What can I eat while breastfeeding?
Is a pediatric gastroenterologist at the Children’s Center for Digestive Health Care / GI Care for Kids, whose books on nutrition for parents led him to start Nutrition4Kids with his co-founders.
Fortunately, there are very few restrictions on food choices once you start breastfeeding. Usually, breastfed infants are not affected by the food choices of their mother. However, most of the nutrients and compounds in your diet is passed onto your child through breast milk. As a result, if your baby has allergies or food sensitivities, then you may have to adjust your eating habits to help your baby feel better after feedings.
How Your Baby Reacts Determines What You Should Eat
It can be hard to know whether certain foods in your diet affect your baby. That's because it can take up to 24 hours for the baby to react to what's coming through your breast milk. If your baby becomes fussy, gassy, irritable, develops a rash, vomits, or has a change in behavior then their bodies may not be agreeing with a food you are eating.
The best way to tell is by keeping track of when the baby's fussy, getting a rash or vomiting and what you ate. If you notice that your baby is unusually fussy after a feeding where you ate onions, he or she may have a sensitivity to the onions, the spices or the oil you cooked them in, because they can all pass through your breast milk. You can try to reduce or eliminate onions you eat before the next feeding to see if that improves your baby's digestion.
Common Food Problems
Some foods are known to cause problems for sensitive babies, especially gassy foods, dairy, and caffeine.
Gassy foods include vegetables such as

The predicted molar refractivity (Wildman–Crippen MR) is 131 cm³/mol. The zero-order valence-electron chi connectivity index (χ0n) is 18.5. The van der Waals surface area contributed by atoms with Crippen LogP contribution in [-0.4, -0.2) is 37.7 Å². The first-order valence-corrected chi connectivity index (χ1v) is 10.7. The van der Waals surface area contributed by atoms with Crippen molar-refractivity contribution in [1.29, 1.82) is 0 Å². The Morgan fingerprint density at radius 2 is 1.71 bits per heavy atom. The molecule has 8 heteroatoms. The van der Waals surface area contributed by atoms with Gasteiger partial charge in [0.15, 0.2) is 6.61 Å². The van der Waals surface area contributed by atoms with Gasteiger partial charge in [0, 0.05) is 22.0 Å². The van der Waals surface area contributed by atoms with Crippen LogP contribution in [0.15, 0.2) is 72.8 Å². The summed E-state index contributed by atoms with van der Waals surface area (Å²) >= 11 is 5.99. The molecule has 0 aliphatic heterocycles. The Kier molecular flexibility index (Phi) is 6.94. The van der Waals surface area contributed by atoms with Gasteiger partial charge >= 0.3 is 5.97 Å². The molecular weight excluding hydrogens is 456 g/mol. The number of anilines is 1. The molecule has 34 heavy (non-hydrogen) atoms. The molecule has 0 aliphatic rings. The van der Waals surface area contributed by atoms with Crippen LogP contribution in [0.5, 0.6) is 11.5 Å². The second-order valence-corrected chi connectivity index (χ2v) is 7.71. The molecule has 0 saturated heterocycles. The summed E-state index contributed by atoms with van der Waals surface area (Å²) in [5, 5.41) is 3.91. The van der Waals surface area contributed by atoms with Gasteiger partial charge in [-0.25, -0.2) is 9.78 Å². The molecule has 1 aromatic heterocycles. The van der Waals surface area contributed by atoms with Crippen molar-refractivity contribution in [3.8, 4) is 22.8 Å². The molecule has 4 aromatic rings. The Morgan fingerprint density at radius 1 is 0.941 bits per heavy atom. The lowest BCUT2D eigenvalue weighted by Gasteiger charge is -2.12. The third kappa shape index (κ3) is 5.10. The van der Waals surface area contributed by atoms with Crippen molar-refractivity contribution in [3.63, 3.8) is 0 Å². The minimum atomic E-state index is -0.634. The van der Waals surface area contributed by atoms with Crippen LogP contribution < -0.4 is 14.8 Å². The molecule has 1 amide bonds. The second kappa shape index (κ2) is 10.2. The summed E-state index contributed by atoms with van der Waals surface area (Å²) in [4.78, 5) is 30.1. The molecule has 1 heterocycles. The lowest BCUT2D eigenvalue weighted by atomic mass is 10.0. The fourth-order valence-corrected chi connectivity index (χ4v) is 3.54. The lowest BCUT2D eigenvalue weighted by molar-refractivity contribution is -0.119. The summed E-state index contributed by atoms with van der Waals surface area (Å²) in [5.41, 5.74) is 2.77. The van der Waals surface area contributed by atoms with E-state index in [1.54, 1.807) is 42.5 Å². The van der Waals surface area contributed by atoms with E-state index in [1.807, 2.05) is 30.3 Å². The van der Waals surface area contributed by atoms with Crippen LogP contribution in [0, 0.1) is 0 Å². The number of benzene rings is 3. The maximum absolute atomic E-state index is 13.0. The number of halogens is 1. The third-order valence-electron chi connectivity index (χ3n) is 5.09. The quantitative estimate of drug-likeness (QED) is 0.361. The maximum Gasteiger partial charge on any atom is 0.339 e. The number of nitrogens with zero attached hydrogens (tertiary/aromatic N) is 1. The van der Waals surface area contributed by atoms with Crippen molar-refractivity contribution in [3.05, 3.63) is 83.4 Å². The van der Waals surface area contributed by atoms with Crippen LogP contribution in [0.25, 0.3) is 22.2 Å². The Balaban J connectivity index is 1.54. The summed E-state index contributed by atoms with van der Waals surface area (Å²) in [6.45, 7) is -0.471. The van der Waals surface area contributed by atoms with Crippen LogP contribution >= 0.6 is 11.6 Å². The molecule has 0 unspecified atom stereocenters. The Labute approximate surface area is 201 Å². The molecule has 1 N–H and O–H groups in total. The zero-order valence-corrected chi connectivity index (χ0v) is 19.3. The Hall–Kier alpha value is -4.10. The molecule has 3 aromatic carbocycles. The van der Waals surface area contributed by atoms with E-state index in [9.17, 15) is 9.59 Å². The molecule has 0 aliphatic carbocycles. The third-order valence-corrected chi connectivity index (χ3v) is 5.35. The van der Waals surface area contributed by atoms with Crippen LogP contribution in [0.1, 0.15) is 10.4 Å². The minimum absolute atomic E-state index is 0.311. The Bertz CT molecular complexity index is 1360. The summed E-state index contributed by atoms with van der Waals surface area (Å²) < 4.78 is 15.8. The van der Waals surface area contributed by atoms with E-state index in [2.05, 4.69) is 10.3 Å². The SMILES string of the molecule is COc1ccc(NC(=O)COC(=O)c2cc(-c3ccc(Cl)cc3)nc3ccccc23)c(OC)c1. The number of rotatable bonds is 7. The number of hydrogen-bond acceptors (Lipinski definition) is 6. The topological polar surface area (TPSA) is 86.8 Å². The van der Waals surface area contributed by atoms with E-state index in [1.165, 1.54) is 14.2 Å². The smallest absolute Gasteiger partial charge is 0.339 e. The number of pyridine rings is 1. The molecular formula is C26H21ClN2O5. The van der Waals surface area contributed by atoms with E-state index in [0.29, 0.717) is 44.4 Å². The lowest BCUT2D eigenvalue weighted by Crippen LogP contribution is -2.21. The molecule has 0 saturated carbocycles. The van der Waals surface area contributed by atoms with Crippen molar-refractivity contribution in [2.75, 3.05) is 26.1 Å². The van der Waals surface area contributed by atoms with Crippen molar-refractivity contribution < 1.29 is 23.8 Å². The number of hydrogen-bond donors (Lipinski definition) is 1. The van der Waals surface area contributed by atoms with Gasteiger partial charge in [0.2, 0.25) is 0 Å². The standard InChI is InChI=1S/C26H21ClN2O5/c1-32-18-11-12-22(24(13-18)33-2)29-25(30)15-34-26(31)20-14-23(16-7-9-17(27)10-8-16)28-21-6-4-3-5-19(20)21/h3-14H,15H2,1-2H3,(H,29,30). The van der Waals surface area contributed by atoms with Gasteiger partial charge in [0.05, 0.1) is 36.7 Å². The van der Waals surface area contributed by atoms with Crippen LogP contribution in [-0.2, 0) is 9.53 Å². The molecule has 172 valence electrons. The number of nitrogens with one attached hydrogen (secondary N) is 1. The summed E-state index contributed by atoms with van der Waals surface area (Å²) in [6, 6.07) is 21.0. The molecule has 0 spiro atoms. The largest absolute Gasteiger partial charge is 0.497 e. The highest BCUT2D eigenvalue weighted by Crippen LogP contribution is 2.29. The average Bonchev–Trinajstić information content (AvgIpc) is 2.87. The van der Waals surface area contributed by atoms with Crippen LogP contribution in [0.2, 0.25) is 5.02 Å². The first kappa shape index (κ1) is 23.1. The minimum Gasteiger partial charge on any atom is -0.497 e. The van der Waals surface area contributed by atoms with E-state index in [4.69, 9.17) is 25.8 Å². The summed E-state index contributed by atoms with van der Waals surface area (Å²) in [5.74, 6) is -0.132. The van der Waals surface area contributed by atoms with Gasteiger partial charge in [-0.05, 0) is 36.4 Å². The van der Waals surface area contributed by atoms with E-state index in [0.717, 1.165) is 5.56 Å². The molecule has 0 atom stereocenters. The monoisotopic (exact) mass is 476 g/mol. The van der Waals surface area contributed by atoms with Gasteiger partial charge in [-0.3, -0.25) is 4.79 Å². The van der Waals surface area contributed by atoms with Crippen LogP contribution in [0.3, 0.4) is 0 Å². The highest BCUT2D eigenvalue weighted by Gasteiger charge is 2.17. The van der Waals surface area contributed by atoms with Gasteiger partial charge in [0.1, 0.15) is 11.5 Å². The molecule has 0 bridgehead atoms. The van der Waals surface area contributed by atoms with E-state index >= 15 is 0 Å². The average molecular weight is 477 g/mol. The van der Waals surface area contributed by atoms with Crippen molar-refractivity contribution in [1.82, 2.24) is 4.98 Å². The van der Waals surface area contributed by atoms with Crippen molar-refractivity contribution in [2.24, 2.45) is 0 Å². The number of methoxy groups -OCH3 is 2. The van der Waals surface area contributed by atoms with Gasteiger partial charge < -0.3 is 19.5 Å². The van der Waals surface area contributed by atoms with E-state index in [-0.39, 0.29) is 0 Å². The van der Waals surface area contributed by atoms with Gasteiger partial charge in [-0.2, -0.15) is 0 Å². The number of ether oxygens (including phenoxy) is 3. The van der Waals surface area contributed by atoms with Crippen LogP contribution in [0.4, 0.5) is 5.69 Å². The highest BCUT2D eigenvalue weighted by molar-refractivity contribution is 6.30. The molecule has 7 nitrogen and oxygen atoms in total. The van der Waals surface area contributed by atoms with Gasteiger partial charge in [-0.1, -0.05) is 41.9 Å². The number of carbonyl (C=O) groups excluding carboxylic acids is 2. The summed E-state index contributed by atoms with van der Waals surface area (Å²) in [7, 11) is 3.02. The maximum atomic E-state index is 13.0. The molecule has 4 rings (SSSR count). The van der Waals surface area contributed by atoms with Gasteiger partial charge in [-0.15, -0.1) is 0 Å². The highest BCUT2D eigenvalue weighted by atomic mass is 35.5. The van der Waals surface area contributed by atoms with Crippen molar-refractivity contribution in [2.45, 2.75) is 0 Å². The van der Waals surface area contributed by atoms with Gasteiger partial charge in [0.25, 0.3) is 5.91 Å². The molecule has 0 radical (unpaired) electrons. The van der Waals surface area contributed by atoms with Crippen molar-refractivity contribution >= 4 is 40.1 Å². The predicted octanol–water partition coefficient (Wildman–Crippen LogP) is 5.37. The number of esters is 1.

- cabbage, cauliflower, cucumbers, Brussel sprouts, broccoli,
- onions, garlic, mushrooms,
- carbonated or fizzy drinks.
If you drink a lot of milk, this can cause upsets in your infant's digestion. Caffeine can also irritate your baby (especially if you drink more than 2-3 cups of coffee).
If you suspect that your baby may be sensitive to something in your diet, eliminating some of these foods first may help you discover the problem food quickly. If you have eliminated these problem foods and your baby is still having problems, you may need to consider other foods you eat daily that may be affecting your baby's behavior, or that food may not be the cause. <<colic above>>
Is it the Food, or Another Problem?
Staple foods in your diet, can disagree with your baby's digestion
- sugary foods and drinks,
- or fatty foods
Make sure to keep track of the foods your eating as well as your baby's reaction after the following feeding. Eventually, you will find a pattern of the foods that may make your baby a little fussy. If you continue to experiment with removing certain foods from the diet and your baby still does not improve, talk to your doctor about your baby's symptoms.
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